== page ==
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The Social Importance of Inefficiency

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A friend of mine, who manages a portfolio of residential rental properties, was recently complaining to me about his frustrating day trying to get payment from the local housing authority. “I was transferred five times, before I got to someone who would even attempt to answer my query, and they only promised to call me back, which they then didn’t do.” He then went on to tell me that the third person he spoke to had asked in a very aggressive way who had transferred the call to her, and almost refused to speak any further to him before, of course, transferring him to number four.

What do you say to this? I now have an answer: embrace inefficiency – it’s key to social cohesion.

It’s simple, really. If everything happened as we wish it would, we would have a need for far fewer people, we’d have much higher unemployment and there’d be anarchy. The housing authority – by its very inefficiency – seems to employ six people where one should do. What would the other five do if they weren’t busy transferring calls? It’s all around us. We all know about road workers – one digs a hole while four look on – but what about the Inland Revenue (three months to stamp and return a form to me), education (increasingly bureaucratic and less focussed on actual teaching), public transport (no bus then lots of buses), and so on? Some would argue that the very business of government is itself grossly inefficient.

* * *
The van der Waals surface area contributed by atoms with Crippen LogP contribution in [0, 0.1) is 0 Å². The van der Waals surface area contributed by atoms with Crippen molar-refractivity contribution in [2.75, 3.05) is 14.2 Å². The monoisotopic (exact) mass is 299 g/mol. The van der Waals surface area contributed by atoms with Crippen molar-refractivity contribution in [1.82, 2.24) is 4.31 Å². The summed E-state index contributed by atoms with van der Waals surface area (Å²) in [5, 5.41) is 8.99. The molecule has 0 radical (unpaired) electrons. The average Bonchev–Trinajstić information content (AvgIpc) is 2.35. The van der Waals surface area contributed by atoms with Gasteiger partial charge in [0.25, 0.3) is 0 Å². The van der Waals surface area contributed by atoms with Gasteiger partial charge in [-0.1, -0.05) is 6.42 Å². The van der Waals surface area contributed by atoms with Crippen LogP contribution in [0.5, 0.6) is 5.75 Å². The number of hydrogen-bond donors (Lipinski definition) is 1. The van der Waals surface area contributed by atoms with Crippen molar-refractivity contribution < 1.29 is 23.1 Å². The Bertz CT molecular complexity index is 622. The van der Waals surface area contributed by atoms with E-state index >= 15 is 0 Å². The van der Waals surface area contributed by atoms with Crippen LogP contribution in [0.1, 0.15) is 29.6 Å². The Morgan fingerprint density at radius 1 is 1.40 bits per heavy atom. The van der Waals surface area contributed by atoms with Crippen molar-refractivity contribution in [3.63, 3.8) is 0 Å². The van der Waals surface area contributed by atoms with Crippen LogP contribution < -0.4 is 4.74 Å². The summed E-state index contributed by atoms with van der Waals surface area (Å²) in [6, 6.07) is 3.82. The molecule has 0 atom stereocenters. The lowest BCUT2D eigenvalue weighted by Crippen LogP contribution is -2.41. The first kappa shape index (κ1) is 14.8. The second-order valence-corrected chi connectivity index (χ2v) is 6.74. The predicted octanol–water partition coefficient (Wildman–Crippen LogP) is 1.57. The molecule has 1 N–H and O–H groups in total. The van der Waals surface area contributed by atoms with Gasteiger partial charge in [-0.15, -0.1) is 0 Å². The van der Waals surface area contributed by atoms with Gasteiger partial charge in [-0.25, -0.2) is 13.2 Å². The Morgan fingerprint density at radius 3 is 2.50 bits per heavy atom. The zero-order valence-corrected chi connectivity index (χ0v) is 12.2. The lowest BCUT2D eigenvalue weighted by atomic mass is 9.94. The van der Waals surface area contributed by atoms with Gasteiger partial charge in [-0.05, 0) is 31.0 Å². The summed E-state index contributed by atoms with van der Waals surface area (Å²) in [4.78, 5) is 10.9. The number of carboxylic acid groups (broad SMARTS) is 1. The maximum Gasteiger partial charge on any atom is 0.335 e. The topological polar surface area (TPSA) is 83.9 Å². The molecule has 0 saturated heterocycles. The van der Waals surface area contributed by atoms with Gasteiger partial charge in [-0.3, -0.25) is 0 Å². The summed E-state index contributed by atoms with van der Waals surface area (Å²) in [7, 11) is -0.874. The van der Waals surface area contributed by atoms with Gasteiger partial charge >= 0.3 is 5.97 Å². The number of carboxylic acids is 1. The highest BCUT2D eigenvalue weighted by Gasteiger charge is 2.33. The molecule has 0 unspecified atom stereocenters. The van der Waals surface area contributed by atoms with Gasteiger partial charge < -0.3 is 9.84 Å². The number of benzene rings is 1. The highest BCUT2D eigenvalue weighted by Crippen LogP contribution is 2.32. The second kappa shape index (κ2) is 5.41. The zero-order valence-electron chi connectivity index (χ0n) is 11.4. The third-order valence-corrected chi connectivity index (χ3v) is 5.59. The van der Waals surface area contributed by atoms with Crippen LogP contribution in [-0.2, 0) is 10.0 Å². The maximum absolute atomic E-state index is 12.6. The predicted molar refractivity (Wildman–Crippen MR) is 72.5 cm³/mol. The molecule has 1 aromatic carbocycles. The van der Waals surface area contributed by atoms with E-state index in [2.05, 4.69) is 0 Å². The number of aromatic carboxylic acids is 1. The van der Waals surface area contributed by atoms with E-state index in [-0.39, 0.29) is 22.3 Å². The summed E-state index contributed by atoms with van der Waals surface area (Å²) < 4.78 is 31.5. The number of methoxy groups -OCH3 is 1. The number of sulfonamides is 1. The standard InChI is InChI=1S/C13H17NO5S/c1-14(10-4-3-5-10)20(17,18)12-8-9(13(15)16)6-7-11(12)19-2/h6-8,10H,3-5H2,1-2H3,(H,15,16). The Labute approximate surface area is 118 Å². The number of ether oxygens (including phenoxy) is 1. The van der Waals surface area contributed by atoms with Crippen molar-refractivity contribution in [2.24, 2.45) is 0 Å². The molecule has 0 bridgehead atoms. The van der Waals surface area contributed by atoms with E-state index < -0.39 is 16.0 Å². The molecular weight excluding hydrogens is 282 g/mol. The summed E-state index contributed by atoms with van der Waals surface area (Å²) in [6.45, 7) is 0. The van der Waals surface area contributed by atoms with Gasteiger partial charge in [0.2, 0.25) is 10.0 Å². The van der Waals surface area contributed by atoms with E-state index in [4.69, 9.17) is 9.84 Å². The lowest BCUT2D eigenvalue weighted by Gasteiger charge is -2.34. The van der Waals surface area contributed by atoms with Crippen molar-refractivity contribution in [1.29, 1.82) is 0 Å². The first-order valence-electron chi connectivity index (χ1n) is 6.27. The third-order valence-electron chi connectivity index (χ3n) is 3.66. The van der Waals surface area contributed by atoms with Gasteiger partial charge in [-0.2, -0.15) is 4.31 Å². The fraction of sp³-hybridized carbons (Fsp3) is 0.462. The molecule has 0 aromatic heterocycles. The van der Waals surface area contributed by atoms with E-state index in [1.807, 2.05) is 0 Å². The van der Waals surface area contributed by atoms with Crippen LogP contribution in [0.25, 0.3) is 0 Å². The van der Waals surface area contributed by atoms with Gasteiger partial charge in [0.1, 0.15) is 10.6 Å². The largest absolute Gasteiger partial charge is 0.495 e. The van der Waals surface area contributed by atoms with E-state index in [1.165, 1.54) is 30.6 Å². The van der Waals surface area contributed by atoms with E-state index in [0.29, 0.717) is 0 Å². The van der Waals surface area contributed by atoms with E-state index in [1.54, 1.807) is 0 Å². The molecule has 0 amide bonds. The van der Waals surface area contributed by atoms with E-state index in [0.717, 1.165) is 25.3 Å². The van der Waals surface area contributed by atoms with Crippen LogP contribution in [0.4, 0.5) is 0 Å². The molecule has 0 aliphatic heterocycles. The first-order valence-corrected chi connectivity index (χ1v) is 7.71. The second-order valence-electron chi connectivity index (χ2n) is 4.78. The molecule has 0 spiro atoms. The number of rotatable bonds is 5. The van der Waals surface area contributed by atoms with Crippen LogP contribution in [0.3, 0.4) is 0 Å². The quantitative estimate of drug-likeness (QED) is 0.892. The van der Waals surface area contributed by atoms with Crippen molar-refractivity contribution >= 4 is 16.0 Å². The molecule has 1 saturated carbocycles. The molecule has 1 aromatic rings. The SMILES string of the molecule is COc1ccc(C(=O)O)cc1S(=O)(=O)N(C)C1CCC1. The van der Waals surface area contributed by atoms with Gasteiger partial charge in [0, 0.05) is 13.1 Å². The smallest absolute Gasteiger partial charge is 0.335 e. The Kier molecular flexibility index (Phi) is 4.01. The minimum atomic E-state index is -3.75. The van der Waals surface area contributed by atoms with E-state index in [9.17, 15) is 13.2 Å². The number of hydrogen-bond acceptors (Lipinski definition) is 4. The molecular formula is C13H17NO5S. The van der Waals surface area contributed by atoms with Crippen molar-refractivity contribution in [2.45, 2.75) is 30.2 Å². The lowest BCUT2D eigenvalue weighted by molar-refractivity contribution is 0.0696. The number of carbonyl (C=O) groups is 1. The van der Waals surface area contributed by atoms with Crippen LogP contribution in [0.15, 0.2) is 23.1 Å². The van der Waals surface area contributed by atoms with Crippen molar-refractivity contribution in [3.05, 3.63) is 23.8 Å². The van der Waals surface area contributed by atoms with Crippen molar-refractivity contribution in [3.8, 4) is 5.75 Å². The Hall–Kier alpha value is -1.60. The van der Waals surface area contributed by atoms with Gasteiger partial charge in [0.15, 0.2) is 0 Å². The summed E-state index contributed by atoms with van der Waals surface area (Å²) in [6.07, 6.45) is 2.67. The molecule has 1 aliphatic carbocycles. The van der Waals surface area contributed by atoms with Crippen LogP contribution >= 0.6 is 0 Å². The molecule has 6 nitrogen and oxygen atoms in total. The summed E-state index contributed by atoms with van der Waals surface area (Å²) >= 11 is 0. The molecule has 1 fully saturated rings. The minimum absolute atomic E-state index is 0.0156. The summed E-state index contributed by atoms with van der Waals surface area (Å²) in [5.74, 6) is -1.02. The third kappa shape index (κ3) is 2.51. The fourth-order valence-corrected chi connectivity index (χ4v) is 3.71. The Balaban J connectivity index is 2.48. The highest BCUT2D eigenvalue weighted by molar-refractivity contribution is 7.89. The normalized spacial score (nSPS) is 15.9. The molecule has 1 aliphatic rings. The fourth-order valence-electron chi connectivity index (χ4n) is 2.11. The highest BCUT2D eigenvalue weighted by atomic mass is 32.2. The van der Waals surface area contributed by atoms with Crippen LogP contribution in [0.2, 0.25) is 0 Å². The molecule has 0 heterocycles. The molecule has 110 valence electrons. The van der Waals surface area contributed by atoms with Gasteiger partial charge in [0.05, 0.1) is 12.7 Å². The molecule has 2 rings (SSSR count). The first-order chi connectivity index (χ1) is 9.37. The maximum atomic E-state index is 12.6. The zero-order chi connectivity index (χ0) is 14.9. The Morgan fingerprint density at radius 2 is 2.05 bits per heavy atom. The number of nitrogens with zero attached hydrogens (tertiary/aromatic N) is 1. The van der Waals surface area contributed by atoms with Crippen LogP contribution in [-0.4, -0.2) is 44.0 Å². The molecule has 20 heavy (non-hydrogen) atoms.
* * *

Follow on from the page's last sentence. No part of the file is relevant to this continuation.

And it’s not only in the public sector that inefficiency plays such a vital role. It’s all over the private sector too. My own industry – customer management – accepts 80% first call resolution rates as standard, which means at least 20% of our employees are there to resolve the previously unresolved. We all know it’s not always the agents’ fault – the systems and processes they have to work with are often a hindrance to first time resolution. In an industry that employs over a million people, that’s at least 200,000 people kept off the streets.

So I comfort myself with the view that inefficiency plays a vital part in our society, and of course, I can’t complain about this. If all contact centres were brilliantly run, if all customers had great experiences, if all outsourced contracts were perfect, then I wouldn’t have a job. So - and I say this with a little tongue-in-cheek - roll on inefficiency. It keeps us all ticking over!

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